Russia’s crude oil production
Russia’s crude oil production rose 0.2% to 10.97 MMbpd (million barrels per day) in March 2018—compared to the previous month. Russia’s crude oil production is near the highest level since April 2017.
Russia’s crude oil production increased despite ongoing supply cuts. Russia’s Ministry of Energy released the production data on April 2, 2018. The news of a rise in oil production pressured oil prices. WTI and Brent oil prices fell 3% and 2.5%, respectively, on April 2, 2018.
The Energy Select Sector SPDR ETF (XLE) and the SPDR S&P Oil & Gas Exploration & Production ETF (XOP) fell ~2% and ~3.4%, respectively, on April 2, 2018. XLE follows the Energy Select Sector Index, while XOP follows the S&P Oil & Gas Exploration & Production Select Industry Index.
Russia’s crude oil exports through pipelines
Russia’s crude oil exports through pipelines rose by 1,000 bpd (barrels per day) to 4.16 MMbpd (million barrels per day) in March 2018—compared to the previous month. Any increase in exports is bearish for crude oil prices.
Russia and production cuts
Russia and OPEC agreed to extend ongoing supply cuts until December 2018. Russia pledged to cut its production by 300,000 bpd as part of the supply cut deal. Russia cut the crude oil production by ~280,220 bpd in March 2018 from the level in October 2016. Russia had a lower compliance with production cuts in March 2018.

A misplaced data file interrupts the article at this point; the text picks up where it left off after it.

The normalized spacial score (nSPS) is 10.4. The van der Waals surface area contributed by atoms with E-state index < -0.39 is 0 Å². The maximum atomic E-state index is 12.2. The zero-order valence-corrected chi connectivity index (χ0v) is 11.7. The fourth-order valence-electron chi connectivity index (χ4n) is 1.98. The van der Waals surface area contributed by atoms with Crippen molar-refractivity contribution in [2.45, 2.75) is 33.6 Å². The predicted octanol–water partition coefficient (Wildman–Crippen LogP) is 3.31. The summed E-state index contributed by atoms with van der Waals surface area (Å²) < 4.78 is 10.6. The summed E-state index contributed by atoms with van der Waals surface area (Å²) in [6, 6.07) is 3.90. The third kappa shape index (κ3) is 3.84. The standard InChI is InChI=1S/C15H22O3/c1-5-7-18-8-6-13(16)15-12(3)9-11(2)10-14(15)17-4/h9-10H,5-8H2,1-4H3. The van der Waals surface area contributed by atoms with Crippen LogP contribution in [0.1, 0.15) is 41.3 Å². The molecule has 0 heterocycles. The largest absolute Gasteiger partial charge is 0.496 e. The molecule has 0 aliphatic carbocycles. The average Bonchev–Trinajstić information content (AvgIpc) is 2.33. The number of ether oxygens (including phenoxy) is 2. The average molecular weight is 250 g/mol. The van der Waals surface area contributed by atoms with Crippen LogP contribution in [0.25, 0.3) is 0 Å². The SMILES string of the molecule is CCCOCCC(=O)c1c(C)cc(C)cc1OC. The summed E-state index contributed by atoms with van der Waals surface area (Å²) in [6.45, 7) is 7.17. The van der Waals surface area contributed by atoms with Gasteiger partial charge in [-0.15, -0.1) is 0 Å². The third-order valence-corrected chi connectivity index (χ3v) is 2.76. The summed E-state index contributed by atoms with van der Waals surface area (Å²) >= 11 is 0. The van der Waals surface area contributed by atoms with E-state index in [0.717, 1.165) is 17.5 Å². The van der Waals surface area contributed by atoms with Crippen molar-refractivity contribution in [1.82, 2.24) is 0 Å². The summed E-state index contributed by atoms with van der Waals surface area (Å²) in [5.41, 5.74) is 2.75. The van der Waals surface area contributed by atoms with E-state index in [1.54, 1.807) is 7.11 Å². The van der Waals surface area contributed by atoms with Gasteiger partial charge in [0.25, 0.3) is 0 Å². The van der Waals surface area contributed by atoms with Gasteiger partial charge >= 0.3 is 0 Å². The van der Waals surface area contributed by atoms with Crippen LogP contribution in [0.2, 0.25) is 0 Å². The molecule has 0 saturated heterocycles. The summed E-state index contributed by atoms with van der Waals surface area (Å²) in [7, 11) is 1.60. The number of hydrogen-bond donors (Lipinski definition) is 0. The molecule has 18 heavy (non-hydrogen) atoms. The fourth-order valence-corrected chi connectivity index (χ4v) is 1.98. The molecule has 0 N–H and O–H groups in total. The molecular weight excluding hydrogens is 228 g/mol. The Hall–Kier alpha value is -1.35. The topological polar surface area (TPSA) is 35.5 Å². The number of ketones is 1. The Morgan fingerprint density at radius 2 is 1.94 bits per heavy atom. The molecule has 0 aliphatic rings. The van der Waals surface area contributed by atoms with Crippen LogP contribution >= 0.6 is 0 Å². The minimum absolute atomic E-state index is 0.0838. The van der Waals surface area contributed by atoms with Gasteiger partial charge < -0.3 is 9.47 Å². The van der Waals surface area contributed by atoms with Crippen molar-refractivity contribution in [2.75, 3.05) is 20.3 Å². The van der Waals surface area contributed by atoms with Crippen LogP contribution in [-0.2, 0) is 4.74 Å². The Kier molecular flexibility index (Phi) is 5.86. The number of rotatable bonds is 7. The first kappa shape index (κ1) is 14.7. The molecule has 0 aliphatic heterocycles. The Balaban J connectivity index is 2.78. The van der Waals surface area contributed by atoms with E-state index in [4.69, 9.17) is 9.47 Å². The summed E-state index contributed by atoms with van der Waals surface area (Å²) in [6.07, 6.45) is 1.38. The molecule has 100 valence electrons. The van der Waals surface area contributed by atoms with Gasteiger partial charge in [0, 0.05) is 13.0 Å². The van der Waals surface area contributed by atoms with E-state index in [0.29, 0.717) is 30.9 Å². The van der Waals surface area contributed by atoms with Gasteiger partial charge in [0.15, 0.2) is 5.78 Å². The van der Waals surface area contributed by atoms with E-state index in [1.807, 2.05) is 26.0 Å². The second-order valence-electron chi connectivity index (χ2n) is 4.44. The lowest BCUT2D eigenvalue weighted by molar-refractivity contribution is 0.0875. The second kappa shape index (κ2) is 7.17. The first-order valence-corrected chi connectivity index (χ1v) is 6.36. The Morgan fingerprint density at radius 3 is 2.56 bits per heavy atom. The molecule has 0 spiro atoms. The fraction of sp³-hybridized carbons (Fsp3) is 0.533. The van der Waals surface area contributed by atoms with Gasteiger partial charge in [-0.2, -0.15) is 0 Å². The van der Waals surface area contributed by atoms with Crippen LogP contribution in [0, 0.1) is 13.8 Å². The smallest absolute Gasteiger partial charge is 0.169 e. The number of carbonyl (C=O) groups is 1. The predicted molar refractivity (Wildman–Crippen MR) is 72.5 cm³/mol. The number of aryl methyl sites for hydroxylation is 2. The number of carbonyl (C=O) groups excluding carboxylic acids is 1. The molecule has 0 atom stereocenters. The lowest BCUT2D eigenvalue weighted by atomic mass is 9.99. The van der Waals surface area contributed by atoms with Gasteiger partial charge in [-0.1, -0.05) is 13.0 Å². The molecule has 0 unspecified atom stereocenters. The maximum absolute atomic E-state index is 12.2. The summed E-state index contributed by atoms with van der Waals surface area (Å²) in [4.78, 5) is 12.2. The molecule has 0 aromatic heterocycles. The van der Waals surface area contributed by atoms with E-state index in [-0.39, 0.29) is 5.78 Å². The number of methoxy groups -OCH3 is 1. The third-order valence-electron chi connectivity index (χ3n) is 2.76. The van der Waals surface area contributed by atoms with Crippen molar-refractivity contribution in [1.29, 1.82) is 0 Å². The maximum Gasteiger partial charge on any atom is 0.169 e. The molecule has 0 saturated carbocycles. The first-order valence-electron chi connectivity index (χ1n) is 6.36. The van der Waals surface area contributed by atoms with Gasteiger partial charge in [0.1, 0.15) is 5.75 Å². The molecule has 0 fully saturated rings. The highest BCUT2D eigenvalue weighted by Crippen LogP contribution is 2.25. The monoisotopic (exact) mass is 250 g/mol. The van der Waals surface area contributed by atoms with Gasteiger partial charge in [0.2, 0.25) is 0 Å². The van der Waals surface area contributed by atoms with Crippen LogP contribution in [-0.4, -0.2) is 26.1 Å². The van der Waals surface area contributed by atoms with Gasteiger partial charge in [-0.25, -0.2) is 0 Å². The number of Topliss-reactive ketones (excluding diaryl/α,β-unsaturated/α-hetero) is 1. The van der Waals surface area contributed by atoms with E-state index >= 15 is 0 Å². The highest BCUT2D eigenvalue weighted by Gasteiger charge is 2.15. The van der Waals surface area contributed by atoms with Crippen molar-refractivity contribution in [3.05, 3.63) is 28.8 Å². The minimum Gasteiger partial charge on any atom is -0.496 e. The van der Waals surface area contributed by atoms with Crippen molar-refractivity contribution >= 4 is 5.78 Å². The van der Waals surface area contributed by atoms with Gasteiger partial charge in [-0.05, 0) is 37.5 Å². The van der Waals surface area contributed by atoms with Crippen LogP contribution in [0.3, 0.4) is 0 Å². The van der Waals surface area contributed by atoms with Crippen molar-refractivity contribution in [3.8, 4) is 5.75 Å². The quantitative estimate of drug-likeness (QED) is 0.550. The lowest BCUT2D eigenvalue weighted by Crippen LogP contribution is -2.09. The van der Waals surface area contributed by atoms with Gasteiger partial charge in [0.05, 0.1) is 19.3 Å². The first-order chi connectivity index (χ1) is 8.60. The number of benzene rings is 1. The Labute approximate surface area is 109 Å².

Brent and WTI oil prices have risen ~50% and ~48% since June 21, 2017, partly due to the supply cuts. The iShares Global Energy ETF (IXC) and the Vanguard Energy ETF (VDE) increased ~11% and 7%, respectively, during the same period. IXC tracks an index of global equities in the energy sector, while VDE tracks an index of energy stocks.
Russia’s oil production has increased ~80% from 6.1 MMbpd in 1999. An additional increase in Russia’s crude oil production is bearish for crude oil prices.
If Russia has a higher compliance with the supply cuts, it could support oil prices. However, an early exit or a lower compliance with the supply cuts could pressure oil prices.
Next, we’ll discuss US crude oil production.